New Road For Ad Sales
To get ahead, buyers have to learn to sell across platforms
By Kevin Downey -- Broadcasting & Cable, 9/10/2006 8:00:00 PM
If anything became clear during this summer's upfront ad market, it was that the media industry—and the language of media—is radically changing. Virtually every major ad buy on broadcast and cable networks included multiplatform components, with money earmarked not only for television but also the Internet and newer media such as podcasting.
Agency executives and media recruiters say job seekers looking to get ahead must be willing to break out of any tightly defined mold—such as network-TV buyer—and focus instead on every available outlet to promote a client's brand.
Planners and buyers have typically been trained to become specialists in either traditional or new media. People with experience in both are in short supply.
More problematic, the dot-com bust earlier this decade led many media people to leave the industry and discouraged others from jumping into it, according to Kurt O'Hare, president of New York-based recruiting firm O'Hare & Associates. That drained the industry of new-media experts with a few years' experience.
“Now, when everybody is trying to bulk up their departments and capabilities, there is a very small universe of people who managed to stay in the industry during lean times,” he says. “They are in very high demand, and they are driving salaries through the roof.”
Media buyers have to be a lot like bungee jumpers. They need a sense of daring, a willingness to be a risk taker, and a readiness to plunge into the unknown.
“It's the thinking skills that are most needed at every level, to put the idea and the consumer at the center, versus the technology or media platforms,” says Amanda Richman, senior VP and group director of strategy development and innovation at MediaVest USA. “You need to approach everything in a fresh way that consistently puts consumer thinking at the core.”
Chris Boothe, president and chief activation officer at Starcom USA, is very sure that nothing is “for sure” anymore.
“The rules are not written, they are being developed as we move along,” he says. “Media is also becoming more and more accountable, specifically with the digital pieces, so any type of strong analytical building blocks mixed in with a risk-taking mindset and a good skill set make for an ideal media person.”
And that's not an environment that's easy for everyone. Media folks daring enough to plunge into unfamiliar territory—whatever's best for a specific client—will by default emerge as tomorrow's leaders.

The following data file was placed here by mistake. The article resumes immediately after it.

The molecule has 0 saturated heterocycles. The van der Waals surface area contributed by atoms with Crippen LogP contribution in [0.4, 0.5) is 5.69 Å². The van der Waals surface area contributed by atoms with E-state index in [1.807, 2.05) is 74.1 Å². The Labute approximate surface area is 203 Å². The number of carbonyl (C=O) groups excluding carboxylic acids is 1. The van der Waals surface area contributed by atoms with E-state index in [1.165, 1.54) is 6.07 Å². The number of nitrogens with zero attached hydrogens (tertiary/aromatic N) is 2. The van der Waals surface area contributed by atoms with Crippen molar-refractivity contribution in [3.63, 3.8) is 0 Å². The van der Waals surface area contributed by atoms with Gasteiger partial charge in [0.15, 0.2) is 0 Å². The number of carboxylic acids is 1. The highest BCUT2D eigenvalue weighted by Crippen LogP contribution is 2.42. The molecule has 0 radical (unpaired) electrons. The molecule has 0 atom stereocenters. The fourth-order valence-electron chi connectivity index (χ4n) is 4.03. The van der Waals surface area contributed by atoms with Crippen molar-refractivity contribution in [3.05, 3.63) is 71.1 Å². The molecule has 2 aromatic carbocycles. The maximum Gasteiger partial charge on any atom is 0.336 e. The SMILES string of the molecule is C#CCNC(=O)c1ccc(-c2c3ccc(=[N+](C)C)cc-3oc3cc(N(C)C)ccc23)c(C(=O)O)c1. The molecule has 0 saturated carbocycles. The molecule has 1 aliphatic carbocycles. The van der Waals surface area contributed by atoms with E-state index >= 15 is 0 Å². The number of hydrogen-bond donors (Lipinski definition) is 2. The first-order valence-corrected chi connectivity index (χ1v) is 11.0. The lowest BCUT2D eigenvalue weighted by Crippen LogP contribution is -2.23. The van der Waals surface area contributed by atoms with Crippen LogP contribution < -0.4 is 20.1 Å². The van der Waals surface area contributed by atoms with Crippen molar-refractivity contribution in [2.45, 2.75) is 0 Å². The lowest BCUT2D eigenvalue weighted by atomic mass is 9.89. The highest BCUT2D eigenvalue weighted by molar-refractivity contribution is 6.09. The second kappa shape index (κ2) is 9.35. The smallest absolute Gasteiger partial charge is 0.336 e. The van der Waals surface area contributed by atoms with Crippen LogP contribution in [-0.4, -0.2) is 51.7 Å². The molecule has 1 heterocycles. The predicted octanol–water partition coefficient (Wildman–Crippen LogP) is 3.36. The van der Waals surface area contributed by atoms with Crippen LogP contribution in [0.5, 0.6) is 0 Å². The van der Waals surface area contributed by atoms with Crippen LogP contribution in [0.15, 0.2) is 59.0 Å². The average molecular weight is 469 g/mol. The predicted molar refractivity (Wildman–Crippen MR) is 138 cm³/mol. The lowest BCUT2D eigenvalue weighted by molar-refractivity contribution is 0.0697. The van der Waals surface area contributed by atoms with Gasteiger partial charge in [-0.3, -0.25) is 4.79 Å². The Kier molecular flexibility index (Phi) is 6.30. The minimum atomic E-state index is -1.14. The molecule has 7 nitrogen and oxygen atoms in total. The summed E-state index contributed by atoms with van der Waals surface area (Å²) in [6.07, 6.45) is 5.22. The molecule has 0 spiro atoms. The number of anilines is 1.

Agencies aren't waiting around in the hopes of someday finding these people. Instead, many agencies are actively training employees in multiple media types. A few agencies are cycling employees through various departments. And some are embedding people with online experience into traditional media departments, and vice versa.
The idea, says Media-Vest's Richman, is to expose everyone within an agency to every type of media.
“There will always be a need for specialists, whether it's in traditional television, radio or digital,” she says. “But there's more of an opportunity to create generalists. I see growth opportunity for people who can cross platforms and have a skill set that is nonlinear in the way they think and approach problems.”
That's easier said than done for many media people, particularly those who have spent many years working in one medium.
But recruiters are advising anyone who wants to continue growing—and earn raises and promotions—to step out of the pack by taking a leadership role while learning as much as possible about emerging media.
“If there's any way to attend seminars or shadow someone in the interactive department, you need to do it,” says Patricia Sklar, president of recruiting firm Sklar & Associates, who also advises reading trade magazines to remain up-to-speed on the changing media landscape. “You can also learn from sales reps, because I don't think there are reps anymore selling just one medium.”
O'Hare from O'Hare & Associates underscores the importance of taking risks. “Right now, there's a tremendous amount of experimentation going on,” he says. “The people who are willing to get out there with the client's blessing, and experiment and try new things, are really going to have a leg up.”
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